It is generally assumed that states, like individuals, benefit from their mistakes, and evaluate their experiences, especially when dealing with particular issues. However, this is not the case with the Syrian position, in terms of dealing with Lebanon, specifically the International Tribunal, and nominations for the next Prime Minister.
Regarding the parliamentary ruling [in 2004] to extend former Lebanese President Emile Lahoud’s term in office, Damascus insisted on him staying in power at any price, knowing that it would then be easier to bring in another pro-Syrian President afterwards. At the time, Damascus seemed as if it was playing in accordance with the rules of the game in Lebanon. Syria ignored all warnings and extended Lahoud’s term in office, in what was considered to be a landslide Syrian victory. However, what actually happened was to the contrary. The move was costly for Damascus and brought serious consequences, consequences which ultimately came to a head when the Syrian President announced, in front of his parliament, that his country had made mistakes in Lebanon. On that same day, he even announced his intention to withdraw the Syrian army from there!
Today, Lebanese affairs are following the same pattern, whereby Damascus is repeating its mistakes. In the event that Hezbollah’s project is victorious, in its attempt to seize the whole of Lebanon, Syria will be the loser. If the situation erupted – and this is both likely and expected – then the Syrians will pay the price and take the blame. If Hezbollah’s project is victorious, Tehran will be in control, and Iran will reap the fruits of this success, not Damascus. In such a case no one would go to Syria to negotiate, but instead everyone – yes everyone – would negotiate with Iran, instead of Syria. Why would there be a mediator so long as Iran is the dominant force? This is what Iran is explicitly seeking, and has told the West very clearly, amidst the backdrop of negotiations surrounding its nuclear program. Tehran’s search for a regional role must be recognized by the West, because it holds the keys to the troubled areas of the region, and this is no secret!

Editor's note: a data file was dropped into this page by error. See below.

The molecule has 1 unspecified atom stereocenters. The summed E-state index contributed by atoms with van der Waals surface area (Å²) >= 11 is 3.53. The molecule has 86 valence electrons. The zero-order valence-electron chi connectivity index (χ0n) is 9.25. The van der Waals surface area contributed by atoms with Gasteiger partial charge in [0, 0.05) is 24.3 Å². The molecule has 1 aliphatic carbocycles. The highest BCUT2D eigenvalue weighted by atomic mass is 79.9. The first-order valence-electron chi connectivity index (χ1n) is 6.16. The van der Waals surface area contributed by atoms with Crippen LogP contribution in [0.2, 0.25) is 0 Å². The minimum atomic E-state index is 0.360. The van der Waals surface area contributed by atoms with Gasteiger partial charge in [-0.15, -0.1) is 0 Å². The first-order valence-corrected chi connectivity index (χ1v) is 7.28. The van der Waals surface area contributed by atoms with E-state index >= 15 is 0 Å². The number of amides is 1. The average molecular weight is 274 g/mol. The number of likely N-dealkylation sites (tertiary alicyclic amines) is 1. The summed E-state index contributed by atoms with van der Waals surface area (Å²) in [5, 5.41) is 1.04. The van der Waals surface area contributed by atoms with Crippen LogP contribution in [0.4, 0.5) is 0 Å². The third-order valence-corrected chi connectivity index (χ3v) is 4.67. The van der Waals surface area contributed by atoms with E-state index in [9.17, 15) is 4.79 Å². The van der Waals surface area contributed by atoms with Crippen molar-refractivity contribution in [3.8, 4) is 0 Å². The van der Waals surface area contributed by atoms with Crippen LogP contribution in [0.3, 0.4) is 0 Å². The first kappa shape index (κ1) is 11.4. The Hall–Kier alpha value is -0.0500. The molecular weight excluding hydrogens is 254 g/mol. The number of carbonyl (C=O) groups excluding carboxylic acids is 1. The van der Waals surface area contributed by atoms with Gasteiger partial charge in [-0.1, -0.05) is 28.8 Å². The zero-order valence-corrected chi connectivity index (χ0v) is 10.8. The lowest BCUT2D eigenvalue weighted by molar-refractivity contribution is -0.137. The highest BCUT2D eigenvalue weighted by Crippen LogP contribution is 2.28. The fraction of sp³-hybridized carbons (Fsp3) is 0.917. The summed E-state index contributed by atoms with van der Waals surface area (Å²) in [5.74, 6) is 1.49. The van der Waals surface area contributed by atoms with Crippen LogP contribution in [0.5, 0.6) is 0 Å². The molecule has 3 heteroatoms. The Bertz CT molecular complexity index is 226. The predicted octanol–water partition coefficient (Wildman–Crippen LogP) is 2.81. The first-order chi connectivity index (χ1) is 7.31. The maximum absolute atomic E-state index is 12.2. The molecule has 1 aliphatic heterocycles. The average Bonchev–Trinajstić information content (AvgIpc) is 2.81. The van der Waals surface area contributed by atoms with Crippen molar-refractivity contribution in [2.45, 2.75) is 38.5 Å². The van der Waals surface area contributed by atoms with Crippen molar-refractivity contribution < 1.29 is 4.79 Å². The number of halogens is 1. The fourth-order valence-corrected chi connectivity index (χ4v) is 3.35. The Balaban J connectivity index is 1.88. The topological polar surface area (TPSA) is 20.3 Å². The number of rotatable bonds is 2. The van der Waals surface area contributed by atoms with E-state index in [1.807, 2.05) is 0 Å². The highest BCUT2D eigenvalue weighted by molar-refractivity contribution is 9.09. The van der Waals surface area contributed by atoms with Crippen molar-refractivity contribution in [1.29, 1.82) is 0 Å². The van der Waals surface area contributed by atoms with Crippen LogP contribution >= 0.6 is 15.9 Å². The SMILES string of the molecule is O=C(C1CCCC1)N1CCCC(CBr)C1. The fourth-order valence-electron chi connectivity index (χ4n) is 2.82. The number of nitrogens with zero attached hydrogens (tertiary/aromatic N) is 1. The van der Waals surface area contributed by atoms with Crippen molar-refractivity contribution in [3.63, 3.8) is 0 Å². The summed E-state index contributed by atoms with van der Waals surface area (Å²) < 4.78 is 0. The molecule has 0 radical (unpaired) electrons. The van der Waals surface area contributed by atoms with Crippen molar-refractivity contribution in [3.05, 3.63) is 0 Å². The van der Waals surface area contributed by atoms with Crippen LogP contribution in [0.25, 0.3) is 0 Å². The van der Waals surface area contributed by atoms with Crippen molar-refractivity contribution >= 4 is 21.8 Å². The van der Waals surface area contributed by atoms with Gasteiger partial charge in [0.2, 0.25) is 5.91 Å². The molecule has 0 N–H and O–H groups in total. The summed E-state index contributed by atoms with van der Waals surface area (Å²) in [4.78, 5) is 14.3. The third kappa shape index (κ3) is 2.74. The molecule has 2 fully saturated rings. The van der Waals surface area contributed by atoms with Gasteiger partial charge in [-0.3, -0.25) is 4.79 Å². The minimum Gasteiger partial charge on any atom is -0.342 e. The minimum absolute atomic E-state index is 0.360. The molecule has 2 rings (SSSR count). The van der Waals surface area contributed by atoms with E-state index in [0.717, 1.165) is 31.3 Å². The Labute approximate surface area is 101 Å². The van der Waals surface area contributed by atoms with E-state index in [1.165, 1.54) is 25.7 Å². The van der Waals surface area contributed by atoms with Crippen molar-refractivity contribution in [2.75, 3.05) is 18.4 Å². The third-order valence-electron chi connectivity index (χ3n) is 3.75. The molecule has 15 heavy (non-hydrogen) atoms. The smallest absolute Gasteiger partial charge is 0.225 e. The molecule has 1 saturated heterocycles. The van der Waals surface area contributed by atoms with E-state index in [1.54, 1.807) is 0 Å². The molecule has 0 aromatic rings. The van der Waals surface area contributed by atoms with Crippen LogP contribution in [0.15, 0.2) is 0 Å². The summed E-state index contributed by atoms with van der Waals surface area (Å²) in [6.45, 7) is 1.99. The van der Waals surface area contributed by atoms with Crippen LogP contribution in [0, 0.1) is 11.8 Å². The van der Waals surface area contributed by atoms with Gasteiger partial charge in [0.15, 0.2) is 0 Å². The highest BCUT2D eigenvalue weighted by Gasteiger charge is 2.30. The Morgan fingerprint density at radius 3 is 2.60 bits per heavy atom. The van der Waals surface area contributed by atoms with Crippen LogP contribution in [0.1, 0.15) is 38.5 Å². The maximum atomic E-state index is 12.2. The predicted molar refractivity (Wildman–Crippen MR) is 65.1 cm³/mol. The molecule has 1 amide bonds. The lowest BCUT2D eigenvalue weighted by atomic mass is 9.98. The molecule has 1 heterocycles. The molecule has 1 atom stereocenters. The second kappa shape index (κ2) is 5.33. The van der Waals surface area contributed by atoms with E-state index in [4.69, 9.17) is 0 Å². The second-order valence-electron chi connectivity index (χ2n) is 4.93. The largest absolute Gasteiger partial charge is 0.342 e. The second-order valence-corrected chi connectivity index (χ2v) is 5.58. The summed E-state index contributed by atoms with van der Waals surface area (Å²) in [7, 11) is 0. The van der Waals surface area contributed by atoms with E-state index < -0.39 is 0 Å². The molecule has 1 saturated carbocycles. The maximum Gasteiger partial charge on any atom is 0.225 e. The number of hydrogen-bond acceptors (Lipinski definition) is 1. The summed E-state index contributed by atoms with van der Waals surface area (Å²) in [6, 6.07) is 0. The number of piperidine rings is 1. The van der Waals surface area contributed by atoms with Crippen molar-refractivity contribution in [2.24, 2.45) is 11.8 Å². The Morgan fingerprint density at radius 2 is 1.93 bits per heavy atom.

If the Iranian project was to fail in Lebanon, the situation may still erupt, and this [eruption] is expected as I said previously. Damascus would bear the consequences of this, faced by the Lebanese first and foremost. This would deepen the gap between the two neighbors, and it would subsequently be difficult to build any wall of confidence between the Syrians and the Arabs, and matters would worsen. Arabs will deal with Damascus in accordance with past experiences, rather than listening to its promises and the same can be said of the West. Furthermore, such a scenario would also create tensions within Syria itself, and this is an obvious matter which does not require further analysis.
Hezbollah’s control over Lebanon would inevitably fuel sectarian sentiments, and awaken the Sunni fundamentalist giant, which is currently stirring and has a genuine presence. Then it would not matter whether Hezbollah had light or heavy arms with which to intimidate its opponents, for it only takes one extremist to have the same impact as an artillery assault. This is something we have seen in sectarian conflicts throughout the Arab and Islamic world, and we have witnessed the extent of its damage.
Syria’s interpretation of the current situation is a dangerous one, because it is an old interpretation of a new case; or rather it has not developed over time. The current situation comes in light of changing global conditions, and dramatic changes in the rules of the game, while following up on the daily occurrences will stop many from asking the question; when will they learn?